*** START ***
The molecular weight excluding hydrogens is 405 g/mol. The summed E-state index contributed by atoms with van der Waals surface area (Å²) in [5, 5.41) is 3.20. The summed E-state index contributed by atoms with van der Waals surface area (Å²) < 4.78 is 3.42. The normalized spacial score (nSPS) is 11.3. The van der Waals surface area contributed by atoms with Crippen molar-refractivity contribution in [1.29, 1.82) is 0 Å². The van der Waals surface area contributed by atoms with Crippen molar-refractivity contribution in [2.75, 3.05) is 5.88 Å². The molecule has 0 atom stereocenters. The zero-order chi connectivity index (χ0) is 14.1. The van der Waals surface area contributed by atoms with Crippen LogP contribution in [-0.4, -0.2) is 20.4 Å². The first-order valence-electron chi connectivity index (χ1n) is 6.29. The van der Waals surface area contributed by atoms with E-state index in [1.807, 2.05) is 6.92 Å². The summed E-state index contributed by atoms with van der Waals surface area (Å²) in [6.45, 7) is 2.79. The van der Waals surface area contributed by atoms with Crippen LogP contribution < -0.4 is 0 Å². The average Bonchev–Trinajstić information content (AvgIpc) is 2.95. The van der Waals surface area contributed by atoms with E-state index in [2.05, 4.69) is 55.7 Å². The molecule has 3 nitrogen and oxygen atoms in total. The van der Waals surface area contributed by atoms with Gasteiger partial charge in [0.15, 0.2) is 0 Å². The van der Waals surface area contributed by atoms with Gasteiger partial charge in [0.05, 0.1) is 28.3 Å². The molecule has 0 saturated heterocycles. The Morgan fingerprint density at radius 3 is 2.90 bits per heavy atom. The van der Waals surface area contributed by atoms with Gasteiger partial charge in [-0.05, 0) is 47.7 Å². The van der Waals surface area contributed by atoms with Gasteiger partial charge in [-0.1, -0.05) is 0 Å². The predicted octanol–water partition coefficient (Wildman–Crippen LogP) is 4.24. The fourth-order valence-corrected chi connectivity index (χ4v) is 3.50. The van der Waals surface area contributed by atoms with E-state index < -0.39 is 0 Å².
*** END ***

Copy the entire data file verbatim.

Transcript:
The molecular weight excluding hydrogens is 405 g/mol. The summed E-state index contributed by atoms with van der Waals surface area (Å²) in [5, 5.41) is 3.20. The summed E-state index contributed by atoms with van der Waals surface area (Å²) < 4.78 is 3.42. The normalized spacial score (nSPS) is 11.3. The van der Waals surface area contributed by atoms with Crippen molar-refractivity contribution in [1.29, 1.82) is 0 Å². The van der Waals surface area contributed by atoms with Crippen molar-refractivity contribution in [2.75, 3.05) is 5.88 Å². The molecule has 0 atom stereocenters. The zero-order chi connectivity index (χ0) is 14.1. The van der Waals surface area contributed by atoms with Crippen LogP contribution in [-0.4, -0.2) is 20.4 Å². The first-order valence-electron chi connectivity index (χ1n) is 6.29. The van der Waals surface area contributed by atoms with E-state index in [1.807, 2.05) is 6.92 Å². The summed E-state index contributed by atoms with van der Waals surface area (Å²) in [6.45, 7) is 2.79. The van der Waals surface area contributed by atoms with Crippen LogP contribution < -0.4 is 0 Å². The average Bonchev–Trinajstić information content (AvgIpc) is 2.95. The van der Waals surface area contributed by atoms with E-state index in [2.05, 4.69) is 55.7 Å². The molecule has 3 nitrogen and oxygen atoms in total. The van der Waals surface area contributed by atoms with Gasteiger partial charge in [0.15, 0.2) is 0 Å². The van der Waals surface area contributed by atoms with Gasteiger partial charge in [0.05, 0.1) is 28.3 Å². The molecule has 0 saturated heterocycles. The Morgan fingerprint density at radius 3 is 2.90 bits per heavy atom. The van der Waals surface area contributed by atoms with Gasteiger partial charge in [-0.05, 0) is 47.7 Å². The van der Waals surface area contributed by atoms with Gasteiger partial charge in [-0.1, -0.05) is 0 Å². The predicted octanol–water partition coefficient (Wildman–Crippen LogP) is 4.24. The fourth-order valence-corrected chi connectivity index (χ4v) is 3.50. The van der Waals surface area contributed by atoms with E-state index < -0.39 is 0 Å².